… to create a(n) artificial Context into which specifically to put new items from the Inbox - just so as to keep the Inbox empty?
I ask this because many of my tasks in OF are not part of specific Projects.
(I’m a returning user, having cut my teeth on OF1 several years ago, veered off to Things, then 2DO.
The new OF2 seems to do everything I want and I truly love the look and feel of it.)
But I do have a lot of ‘one-off’ tasks!
Any guidance gratefully received :-).
You can create a single-action list (SAL) called “Miscellaneous” and put your one-off tasks there.
In my setup, I have an SAL for each area of my life. I have a Personal Actions SAL, a Work Actions SAL, and House Actions SAL.
You can check out the OmniFocus manual for SALS or see this article:
You can also just have a single Miscellaneous SAL if your life is quite as complicated. That will hold all of your one-off tasks that don’t belong to any specific project.
That’s a really helpful idea. They (and I like the idea of multiple SALs for different Contexts) will still be Projects with all the advantages of a Project, yet be grouped.
And such a SAL is not considered bad practice b/c it’s also really a little ‘artificial’, is it?
Most projects will have tasks that are sequential. This means that you have to complete the tasks from the first to the last.
An SAL allows you to make all tasks available. You can do any task that resides in the SAL. When you use a perspective that shows all available actions, all of the actions in the SAL will be “available” or shown. Of course, you can always set a defer date to a one-off task and that will make a one-off task unavailable until the defer date.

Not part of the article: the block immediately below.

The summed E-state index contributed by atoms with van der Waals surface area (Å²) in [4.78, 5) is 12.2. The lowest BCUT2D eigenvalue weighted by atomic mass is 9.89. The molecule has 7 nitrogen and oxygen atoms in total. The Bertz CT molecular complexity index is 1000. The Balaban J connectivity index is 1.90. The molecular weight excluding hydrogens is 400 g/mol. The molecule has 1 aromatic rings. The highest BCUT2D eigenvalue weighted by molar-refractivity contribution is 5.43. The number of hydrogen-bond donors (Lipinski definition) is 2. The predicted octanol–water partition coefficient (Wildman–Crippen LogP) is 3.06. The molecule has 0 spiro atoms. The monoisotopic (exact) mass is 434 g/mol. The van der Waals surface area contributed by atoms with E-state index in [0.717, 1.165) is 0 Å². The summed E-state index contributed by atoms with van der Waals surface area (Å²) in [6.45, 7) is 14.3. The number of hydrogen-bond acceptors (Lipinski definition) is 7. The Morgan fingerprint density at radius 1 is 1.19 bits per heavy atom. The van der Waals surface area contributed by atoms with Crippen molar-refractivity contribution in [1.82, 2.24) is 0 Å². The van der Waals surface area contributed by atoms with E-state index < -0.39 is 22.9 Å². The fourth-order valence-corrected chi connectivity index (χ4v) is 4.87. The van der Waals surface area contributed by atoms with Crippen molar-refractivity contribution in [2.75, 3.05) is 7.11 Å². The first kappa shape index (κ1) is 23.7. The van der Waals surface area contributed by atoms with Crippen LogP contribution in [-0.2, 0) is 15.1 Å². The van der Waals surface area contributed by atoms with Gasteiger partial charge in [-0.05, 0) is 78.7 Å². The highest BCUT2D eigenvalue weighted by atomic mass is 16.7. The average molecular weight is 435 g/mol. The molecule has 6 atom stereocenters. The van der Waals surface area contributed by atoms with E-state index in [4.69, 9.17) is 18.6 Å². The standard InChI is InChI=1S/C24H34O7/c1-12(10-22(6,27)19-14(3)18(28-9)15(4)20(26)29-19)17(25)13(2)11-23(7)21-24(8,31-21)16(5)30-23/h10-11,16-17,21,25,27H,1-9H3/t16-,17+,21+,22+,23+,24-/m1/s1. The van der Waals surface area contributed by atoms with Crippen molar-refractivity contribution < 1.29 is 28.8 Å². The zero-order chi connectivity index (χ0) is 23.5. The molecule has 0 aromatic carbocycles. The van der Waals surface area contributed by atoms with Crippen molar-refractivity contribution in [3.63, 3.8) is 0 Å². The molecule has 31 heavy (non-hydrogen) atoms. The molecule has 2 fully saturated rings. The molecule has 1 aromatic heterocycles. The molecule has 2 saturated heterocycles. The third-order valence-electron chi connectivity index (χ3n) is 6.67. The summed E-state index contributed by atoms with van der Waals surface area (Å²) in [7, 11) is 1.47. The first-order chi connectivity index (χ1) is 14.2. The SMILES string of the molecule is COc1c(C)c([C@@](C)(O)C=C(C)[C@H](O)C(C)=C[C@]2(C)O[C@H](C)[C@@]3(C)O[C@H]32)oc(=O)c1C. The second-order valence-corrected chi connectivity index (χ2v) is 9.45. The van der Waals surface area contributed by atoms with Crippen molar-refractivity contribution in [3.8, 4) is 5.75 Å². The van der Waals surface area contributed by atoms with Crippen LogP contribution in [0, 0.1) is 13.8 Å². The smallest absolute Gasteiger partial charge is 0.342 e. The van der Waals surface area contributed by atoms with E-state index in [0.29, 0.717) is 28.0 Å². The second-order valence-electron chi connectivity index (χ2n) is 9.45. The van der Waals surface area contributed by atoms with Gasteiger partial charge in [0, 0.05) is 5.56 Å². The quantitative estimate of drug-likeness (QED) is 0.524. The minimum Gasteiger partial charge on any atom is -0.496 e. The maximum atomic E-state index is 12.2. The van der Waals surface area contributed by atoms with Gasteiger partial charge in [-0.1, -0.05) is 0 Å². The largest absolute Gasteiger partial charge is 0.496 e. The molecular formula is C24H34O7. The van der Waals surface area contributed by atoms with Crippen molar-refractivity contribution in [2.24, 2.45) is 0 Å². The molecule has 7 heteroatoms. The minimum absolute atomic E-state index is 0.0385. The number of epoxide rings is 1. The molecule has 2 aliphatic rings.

I like to keep my work one-off tasks separated from my other one-off tasks (personal, house, family, etc.). That’s why i have separate SALs.
I like to use the inbox as the temporary holder for tasks that I haven’t had the time to process. I can put those tasks into different projects or different SALs.
It did feel a little strange at first (almost artificial) but it has become second nature to me now.
Thanks again @wilsonng; I can see the sense of this - completely. I appreciate your taking the time and trouble to help and explain :-)
I’m going to experiment just as you suggest.
I wonder whether to rigorously create such a set of SAL Projects is more about feeling virtuous because it shows that I’ve got everything out of the Inbox (a location which might seem to imply indecision) and putting them into - as you say - something almost artificial.
OTOH there really is nowhere else in OF for unconnected tasks to go, is there?!
Everything has to go somewhere… You may as well put it into an SAL. That becomes the catch-all bucket to contain one-off tasks that don’t fit anywhere else. Good luck!
To add to the discussion by example, I have single action lists at the top level of all of my main folders. They are named by the main folder and have a preface “@Admin >”. For example, I have @Admin > Surroundings, @Admin > Teach, and @Admin > Well-Being. I have a Perspective that shows all Projects that contain @Admin > in their title as a way to review these single action lists.
I have also found it helpful to set the review cycle of my SALs to 1 week. These SALs constantly change (completed a task, adding new tasks, or deleting old outdated tasks). I can stay on top of these SALs on a weekly basis by visiting the review perspective and curating them.
Thanks, Jeffrey; that’s very helpful. I should try something like that.
So - if I’m understanding correctly - your SALs are Context-based, aren’t they?
Thanks again @wilsonng! It’s exactly that ‘catch-all’ bucket that I think I want. I don’t want it to be the Inbox - which I think is meant to be a temporary ‘buffer’ or clearing-house.
I take your point about Review. My temptation is to be going in daily and worrying about them :-)
In the spirit that a picture is worth some words, here is a snapshot of the window to my @Admin > lists with two of the items expanded.
It is a Project hierarchy with this set up …
Thanks - I see, Jeffrey… I mistook your use of the ‘@’ convention as implying Contexts, not Projects. But your hierarchy makes perfect sense.